Doctoral Degree: Completion
Frequently Asked Questions
- What if a student needs to change committee members after an initial committee is submitted and approved?
Changes in committee membership may be made after an initial committee is submitted and approved. Such changes require program and collegiate approval and must be recorded in the system of record.
- Can a collegiate unit delegate responsibility for approving changes in committee membership to the program level?
No. It is the responsibility of the collegiate unit and the program to ensure that all initial and replacement members are eligible to serve on the doctoral final oral examination committee.
- Is it required that my advisor represent my major field on the final oral examination committee?
Yes, your advisor must be one of the three people representing your major field on the examination committee.
- I have co-advisors. Do both of my co-advisors have to represent my major field on the final oral examination committee?
At least one of your advisors must represent the major field. If you have co-advisors, one may represent the outside/minor field.
- Why does my final oral examination committee have to include an outside committee member? Who qualifies as an outside member?
An outside committee member is required to both ensure fairness and due process for the student in the examination and to ensure that the student is examined across the breadth of knowledge represented by their field of study. An outside member is typically from a different graduate program than the student’s major field; however see question #6..
- Can a faculty member representing a formal track within a graduate program that is different from the student’s track satisfy the requirement that one committee member represent a field outside of the student’s major field?
Yes, if approved by the program and collegiate unit.
- Is there a time limit on the length of oral examinations?
The expected length of an oral examination may differ by program. However, examinations typically range from 1.5 to 3 hours.
- Do the student and the committee members have to be physically present on campus for the final oral examination?
No, neither the student nor the committee members are required to be physically present on campus for the final oral examination as long as all of the conditions required for remote participation in the exam are met.
- Can a committee member abstain from voting in the doctoral final oral examination?
No, all committee members are required to vote in the final examination.
- An emergency situation has arisen with one of my committee members. Am I allowed to identify a substitute?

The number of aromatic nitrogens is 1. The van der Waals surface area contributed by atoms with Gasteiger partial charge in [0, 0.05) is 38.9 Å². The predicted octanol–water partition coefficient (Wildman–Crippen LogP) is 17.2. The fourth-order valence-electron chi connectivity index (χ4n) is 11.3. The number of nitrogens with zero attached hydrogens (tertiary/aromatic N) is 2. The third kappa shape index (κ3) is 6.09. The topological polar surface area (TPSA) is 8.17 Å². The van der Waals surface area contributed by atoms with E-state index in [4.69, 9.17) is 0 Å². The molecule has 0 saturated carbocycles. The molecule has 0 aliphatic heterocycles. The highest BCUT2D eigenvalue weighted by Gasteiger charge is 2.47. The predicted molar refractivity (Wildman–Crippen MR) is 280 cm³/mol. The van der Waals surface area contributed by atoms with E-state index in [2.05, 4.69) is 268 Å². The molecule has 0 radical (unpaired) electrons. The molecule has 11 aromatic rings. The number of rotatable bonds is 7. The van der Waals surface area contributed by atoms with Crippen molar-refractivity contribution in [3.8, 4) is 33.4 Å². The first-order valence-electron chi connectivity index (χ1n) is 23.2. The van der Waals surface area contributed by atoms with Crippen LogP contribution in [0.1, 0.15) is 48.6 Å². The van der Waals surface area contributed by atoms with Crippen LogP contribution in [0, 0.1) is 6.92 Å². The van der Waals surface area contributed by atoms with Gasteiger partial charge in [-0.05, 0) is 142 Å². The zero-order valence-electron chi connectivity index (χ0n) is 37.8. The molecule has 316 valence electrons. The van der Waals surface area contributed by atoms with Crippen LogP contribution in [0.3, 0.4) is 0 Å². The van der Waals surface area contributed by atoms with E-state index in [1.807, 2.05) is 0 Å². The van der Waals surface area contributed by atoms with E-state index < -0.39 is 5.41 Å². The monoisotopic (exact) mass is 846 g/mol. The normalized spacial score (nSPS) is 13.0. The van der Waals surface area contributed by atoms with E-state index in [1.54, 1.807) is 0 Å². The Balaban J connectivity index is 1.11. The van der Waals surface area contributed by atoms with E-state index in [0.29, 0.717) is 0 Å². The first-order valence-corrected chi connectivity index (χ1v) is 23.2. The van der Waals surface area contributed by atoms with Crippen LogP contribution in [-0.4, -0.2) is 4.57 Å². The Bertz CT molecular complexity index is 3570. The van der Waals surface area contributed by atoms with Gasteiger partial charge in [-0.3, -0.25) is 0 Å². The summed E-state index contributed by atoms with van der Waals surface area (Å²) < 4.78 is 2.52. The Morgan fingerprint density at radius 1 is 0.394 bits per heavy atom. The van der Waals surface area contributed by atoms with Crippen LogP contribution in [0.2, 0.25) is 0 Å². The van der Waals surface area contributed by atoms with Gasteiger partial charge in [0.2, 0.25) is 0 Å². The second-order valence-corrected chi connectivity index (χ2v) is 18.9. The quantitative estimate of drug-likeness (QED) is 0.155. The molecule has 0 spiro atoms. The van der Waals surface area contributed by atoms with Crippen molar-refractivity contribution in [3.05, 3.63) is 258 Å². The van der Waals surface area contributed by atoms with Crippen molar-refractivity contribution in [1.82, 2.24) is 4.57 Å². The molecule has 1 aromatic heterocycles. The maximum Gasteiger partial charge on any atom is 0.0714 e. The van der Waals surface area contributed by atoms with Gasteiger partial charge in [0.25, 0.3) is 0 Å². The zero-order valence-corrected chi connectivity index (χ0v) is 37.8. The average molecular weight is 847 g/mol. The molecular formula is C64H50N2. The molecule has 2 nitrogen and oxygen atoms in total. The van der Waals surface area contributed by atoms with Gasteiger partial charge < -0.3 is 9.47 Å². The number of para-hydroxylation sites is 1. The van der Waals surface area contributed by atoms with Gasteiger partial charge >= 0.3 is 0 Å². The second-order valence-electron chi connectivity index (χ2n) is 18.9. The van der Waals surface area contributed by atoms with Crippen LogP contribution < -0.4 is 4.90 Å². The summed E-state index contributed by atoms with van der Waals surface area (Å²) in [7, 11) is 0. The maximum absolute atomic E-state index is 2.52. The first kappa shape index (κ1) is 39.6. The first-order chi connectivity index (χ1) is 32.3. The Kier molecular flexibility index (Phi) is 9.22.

Yes. Substitutions for the doctoral final oral examination that are necessitated by emergency situations should be approved in advance, if possible. In such cases, the advisor should consult with the appropriate collegiate unit staff before the start of the examination.
- Is it permissible to recess the doctoral final oral examination?
Yes . You should refer to the Procedure: Canceling or Recessing the Doctoral Preliminary and/or a Master’s or Doctoral Final Oral Examination for further information.
- When should students apply for degree clearance?
Students should apply via MyU by the first day of the intended month of degree clearance.
- What does it mean to “file a digital copy of the dissertation with the University in accordance with University standards”?
University standards require that students who complete a doctoral dissertation submit a digital copy of their dissertation to the University Digital Conservancy (UDC) for archiving. See the appendix: Thesis Formatting and Submission Guidelines for additional information. Students may request an embargo on publication of the dissertation for a limited period of time (see question #13).
- At what time should students request an embargo (hold) on the publication of the dissertation?
The request for an embargo (hold) must be made prior to the conferral of the degree. Once the final approved copy of the dissertation is submitted and approved, students cannot make changes to the dissertation or remove it from the University Digital Conservancy (UDC).
- Under what circumstances should students request an embargo?
Considerations that are likely to be deemed reasonable for granting permission to restrict dissemination include: Patentable rights in the work or other issues in which disclosure may be detrimental to the rights or interests of the author; the ethical need to prevent disclosure of sensitive or classified information about persons, institutions, technologies, etc.; the interest of an academic or commercial press in acquiring the rights to publish your dissertation or thesis as a book; or content that is likely to be submitted to a peer-reviewed journal.